A. araucana’s closest relatives are in southern Brazil, though the pine has a familial line that stretches across the Pacific. Heading towards Australia, we encounter the first, distant relative on the eponymous island of the Norfolk Island pine, and the second on the mainland, where grow Wollemi pines in New South Wales’ largest national park.
A moth’s shadow slides across the page. When I try to think of a single araucaria, of its Jurassic, scaled chest cracked up in long ridges of crust, I can think of no one tree. I can only see lines across an ocean, and the way that lines form paragraphs. The paragraphs seem to talk to one another but how they do this isn’t clear. I can’t shake the idea that each of them makes sense only in relation to one person.
The four remaining convicts from the Frederick married local women and became part of the Valdivian frontier community, but British law would ultimately find them. They were arrested once more, sent to England, charged with piracy, and then returned to Hobart in 1837 for trial. England–Tasmania–Chile–England–Tasmania … Having crossed the globe again, only to land back in colonial Hobart Town, it was expected that they would be sentenced to death.
But as the Frederick had never been registered, the men couldn’t be convicted of stealing a legally recognised ship. Further-more, because the brig had been seized in the enclosed waters of Macquarie Harbour, and not on the high seas, the men could not be convicted of piracy. Legal technicalities proved the men’s salvation, and saved them from death on Hobart’s gallows. Instead, the fugitives were transported to the Norfolk Island penal settlement for life.
The Norfolk Island pine, or Araucaria heterophylla, is another member of this ancient, scattered Araucaria family. As the vernacular name implies, the tree is endemic to the island, that tiny blip in the ocean between Australia and New Zealand. Thirteen of its close relatives can be found about 700 kilometres to the north, too, on the long, thin main island of New Caledonia, Grande Terre.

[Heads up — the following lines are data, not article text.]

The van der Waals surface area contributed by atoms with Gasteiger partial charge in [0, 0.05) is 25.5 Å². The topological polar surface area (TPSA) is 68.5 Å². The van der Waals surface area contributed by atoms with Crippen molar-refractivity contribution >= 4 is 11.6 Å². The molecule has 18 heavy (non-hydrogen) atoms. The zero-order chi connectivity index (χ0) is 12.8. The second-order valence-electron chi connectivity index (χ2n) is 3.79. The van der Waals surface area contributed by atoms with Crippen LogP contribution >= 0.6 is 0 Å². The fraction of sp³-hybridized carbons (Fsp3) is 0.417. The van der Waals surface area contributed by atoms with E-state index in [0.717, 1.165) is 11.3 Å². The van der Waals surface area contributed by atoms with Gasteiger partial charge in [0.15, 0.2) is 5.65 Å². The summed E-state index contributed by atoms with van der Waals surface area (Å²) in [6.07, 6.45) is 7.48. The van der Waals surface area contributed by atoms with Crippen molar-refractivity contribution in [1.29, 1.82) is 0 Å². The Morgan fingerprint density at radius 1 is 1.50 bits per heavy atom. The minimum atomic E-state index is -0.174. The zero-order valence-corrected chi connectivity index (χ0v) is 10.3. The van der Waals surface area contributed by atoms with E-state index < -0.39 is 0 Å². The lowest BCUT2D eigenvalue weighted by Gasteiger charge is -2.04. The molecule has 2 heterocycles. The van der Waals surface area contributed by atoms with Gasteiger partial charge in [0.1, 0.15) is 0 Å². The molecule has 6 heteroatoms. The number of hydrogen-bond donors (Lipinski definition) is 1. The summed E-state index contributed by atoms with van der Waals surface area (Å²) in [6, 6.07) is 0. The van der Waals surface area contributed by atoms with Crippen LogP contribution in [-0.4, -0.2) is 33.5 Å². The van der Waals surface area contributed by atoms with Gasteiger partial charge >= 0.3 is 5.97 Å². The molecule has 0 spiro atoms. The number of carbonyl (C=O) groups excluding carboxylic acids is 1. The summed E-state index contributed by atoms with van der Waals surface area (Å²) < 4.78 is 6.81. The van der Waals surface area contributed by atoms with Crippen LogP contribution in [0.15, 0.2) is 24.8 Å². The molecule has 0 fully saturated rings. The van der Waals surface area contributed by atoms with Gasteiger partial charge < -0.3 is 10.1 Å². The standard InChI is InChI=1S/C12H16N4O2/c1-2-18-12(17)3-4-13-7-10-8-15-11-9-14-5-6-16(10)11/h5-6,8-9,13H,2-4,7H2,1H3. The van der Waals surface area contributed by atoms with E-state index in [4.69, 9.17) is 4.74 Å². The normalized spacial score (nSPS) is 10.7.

Sometimes the tree is also referred to as a star pine, a triangle tree or a living Christmas tree, due to its symmetrical shape as a sapling. If you look online, a lot of information will point out that it is not a ‘true’ pine, as if its pine-like shape were a disguise, and it were a mere pretender next to the real pines of the Northern Hemisphere. Trees, like people, can be colonial subjects.
The Norfolk Island pine can grow to heights of 50–65 metres. Their trunks remain straight and vertical in the face of incessant onshore winds that end up contorting most other species. Like many Araucarias, they have thick, scaly leaves, like thousands of small, rubbery nails. Their cones are squat and globose, and disintegrate at maturity to release nutty, edible seeds.
James Cook was the first European known to have sighted Norfolk Island. In 1774, during his second voyage to the South Pacific in the HMS Resolution, Cook noted that the island’s large forests of tall, straight trees appeared to be suitable for use as masts and yards for sailing ships. However, when the island was occupied some years later, in 1788 by convicts transported from Britain, the colonists were disappointed. The trees were not resilient enough for such uses, and the industry had been long abandoned by the time the convicts from the Frederick were delivered.
Australia’s third prime minister, and the Labor Party’s first, was Chilean. At least, Chris Watson began life in Chile. John Christian Tanck was born in the seaside town of Valparaíso, about 1000 kilometres to the north of Valdivia, in 1867. His father was a Chilean citizen of German origin, and his mother was from New Zealand. In 1868 his parents separated, and in 1869 his mother married a man named George Watson, whose surname young Chris then took. Interestingly, none of these facts became known until after the prime minister’s death (Watson had always maintained that George was his father).